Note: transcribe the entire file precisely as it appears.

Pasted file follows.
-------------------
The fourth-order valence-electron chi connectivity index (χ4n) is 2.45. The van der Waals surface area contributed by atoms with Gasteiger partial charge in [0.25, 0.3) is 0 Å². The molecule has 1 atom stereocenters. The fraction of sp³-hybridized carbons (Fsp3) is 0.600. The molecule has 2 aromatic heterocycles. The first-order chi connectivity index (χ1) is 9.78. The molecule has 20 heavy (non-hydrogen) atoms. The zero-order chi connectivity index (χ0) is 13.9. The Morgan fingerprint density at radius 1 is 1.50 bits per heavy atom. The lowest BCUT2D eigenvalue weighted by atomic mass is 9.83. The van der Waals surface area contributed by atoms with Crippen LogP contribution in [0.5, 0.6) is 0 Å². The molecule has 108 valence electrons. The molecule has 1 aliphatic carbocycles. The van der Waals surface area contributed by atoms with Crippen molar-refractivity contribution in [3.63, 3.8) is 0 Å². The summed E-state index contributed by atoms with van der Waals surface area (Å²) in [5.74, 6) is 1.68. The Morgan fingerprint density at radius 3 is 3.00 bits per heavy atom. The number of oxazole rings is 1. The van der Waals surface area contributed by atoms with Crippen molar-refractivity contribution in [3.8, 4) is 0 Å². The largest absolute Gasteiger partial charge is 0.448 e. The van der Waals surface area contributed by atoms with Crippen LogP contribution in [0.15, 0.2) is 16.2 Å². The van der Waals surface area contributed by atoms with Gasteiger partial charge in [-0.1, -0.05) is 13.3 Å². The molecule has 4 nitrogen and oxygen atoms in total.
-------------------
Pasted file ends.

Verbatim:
The fourth-order valence-electron chi connectivity index (χ4n) is 2.45. The van der Waals surface area contributed by atoms with Gasteiger partial charge in [0.25, 0.3) is 0 Å². The molecule has 1 atom stereocenters. The fraction of sp³-hybridized carbons (Fsp3) is 0.600. The molecule has 2 aromatic heterocycles. The first-order chi connectivity index (χ1) is 9.78. The molecule has 20 heavy (non-hydrogen) atoms. The zero-order chi connectivity index (χ0) is 13.9. The Morgan fingerprint density at radius 1 is 1.50 bits per heavy atom. The lowest BCUT2D eigenvalue weighted by atomic mass is 9.83. The van der Waals surface area contributed by atoms with Crippen LogP contribution in [0.5, 0.6) is 0 Å². The molecule has 108 valence electrons. The molecule has 1 aliphatic carbocycles. The van der Waals surface area contributed by atoms with Crippen molar-refractivity contribution in [3.63, 3.8) is 0 Å². The summed E-state index contributed by atoms with van der Waals surface area (Å²) in [5.74, 6) is 1.68. The Morgan fingerprint density at radius 3 is 3.00 bits per heavy atom. The number of oxazole rings is 1. The van der Waals surface area contributed by atoms with Crippen molar-refractivity contribution in [3.8, 4) is 0 Å². The largest absolute Gasteiger partial charge is 0.448 e. The van der Waals surface area contributed by atoms with Crippen LogP contribution in [0.15, 0.2) is 16.2 Å². The van der Waals surface area contributed by atoms with Gasteiger partial charge in [-0.1, -0.05) is 13.3 Å². The molecule has 4 nitrogen and oxygen atoms in total.